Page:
Wilmington, Del., Nov. 14 (Reuters) – Tesla Inc Chief Executive Elon Musk’s $56 billion pay package was rigged with easy performance targets and an investigation by shareholders into allegations that investors were cheated out of it began on Monday. Later this week.
A Tesla (TSLA.O) The shareholder hopes to demonstrate during the five-day trial that Musk used his dominance of the electric automaker’s board to dictate the terms of the 2018 package.
Musk, the world’s richest man, will testify on Wednesday, Greg Varallo, a lawyer for shareholder Richard Tornetta, said in court in Wilmington, Delaware, on Monday.
The trial began with Ira Ehrenpreis, a Tesla board member since 2007, taking the stand describing the company’s early years and Musk’s role.
“I was very impressed with his vision for this initiative,” Ehrenprice said.
Torneta has asked the court to cancel a pay package six times larger than the salaries of 200 CEOs from 2021, according to Amit Bhatish of research firm Equilar.
Defendants Musk and Tesla’s directors have denied the allegations. The pay package, they argued, was aimed at doing just that — making sure the entrepreneur successfully led Tesla through a critical period that helped drive the stock up tenfold.
The case will be decided by Delaware Court of Chancery President Kathleen McCormick. He oversaw the legal dispute between Twitter Inc (TWTR.MX) And that ended with Musk buying the social media platform last month for $44 billion.
The Tesla shareholder lawsuit argues that the salary package should have required Musk to work full-time at Tesla. Company shareholders are concerned that Musk is being distracted by Twitter, which he has warned will not survive the economic downturn.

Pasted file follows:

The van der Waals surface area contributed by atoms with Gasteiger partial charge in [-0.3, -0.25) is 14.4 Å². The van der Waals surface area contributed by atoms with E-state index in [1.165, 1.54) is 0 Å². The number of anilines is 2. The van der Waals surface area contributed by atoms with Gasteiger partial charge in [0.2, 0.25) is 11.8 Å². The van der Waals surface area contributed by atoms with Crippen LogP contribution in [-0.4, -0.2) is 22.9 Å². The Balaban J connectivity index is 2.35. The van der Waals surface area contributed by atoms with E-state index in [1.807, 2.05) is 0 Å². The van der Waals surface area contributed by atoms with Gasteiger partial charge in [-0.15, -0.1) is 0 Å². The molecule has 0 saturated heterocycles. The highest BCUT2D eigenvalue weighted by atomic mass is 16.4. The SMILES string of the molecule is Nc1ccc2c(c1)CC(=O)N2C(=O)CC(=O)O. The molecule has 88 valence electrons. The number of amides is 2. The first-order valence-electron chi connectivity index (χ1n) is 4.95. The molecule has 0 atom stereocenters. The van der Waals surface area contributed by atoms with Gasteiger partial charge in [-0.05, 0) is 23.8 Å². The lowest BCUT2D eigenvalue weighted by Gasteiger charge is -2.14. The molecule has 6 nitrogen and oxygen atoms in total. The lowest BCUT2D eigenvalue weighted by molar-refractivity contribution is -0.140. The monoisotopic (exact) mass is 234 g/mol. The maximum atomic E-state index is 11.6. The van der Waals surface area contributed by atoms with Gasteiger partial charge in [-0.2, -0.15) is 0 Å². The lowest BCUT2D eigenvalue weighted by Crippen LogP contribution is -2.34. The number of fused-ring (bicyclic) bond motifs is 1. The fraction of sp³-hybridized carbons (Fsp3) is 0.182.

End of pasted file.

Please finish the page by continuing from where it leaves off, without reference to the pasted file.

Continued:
Speaking at a business conference on the sidelines of the G20 summit in Bali, Indonesia on Monday, Musk said he has a lot on his plate at the moment.
Legal experts have said Musk is in a better legal position in the salary case than in the Twitter case, which prevented him from walking away from the acquisition.
According to legal experts, boards have wide latitude to set executive compensation.
However, if the shareholder controls the pay package, directors must meet more stringent legal tests, and part of this test will focus on whether that profile fits Musk. Although he only owned 21.9% of Tesla in 2018, plaintiffs are likely to cite his perceived domineering personality and relationships with directors.
In all, 19 witnesses are scheduled to testify, including directors and executives from 2018, compensation experts and consultants who helped shape the pay package.
The controversial package allows Musk to buy 1% of Tesla’s stock at a deep discount each time it hits incremental performance and financial goals. Otherwise, Kasturi gets nothing.
According to court documents, Tesla hit 11 of 12 targets, and its value briefly rose from $50 billion to more than $1 trillion.
A decision will be made three months after the hearing and may be appealed to the Delaware Supreme Court.
Reporting by Tom Halls in Wilmington, Delaware; Editing by David Gregorio and Jonathan Otis
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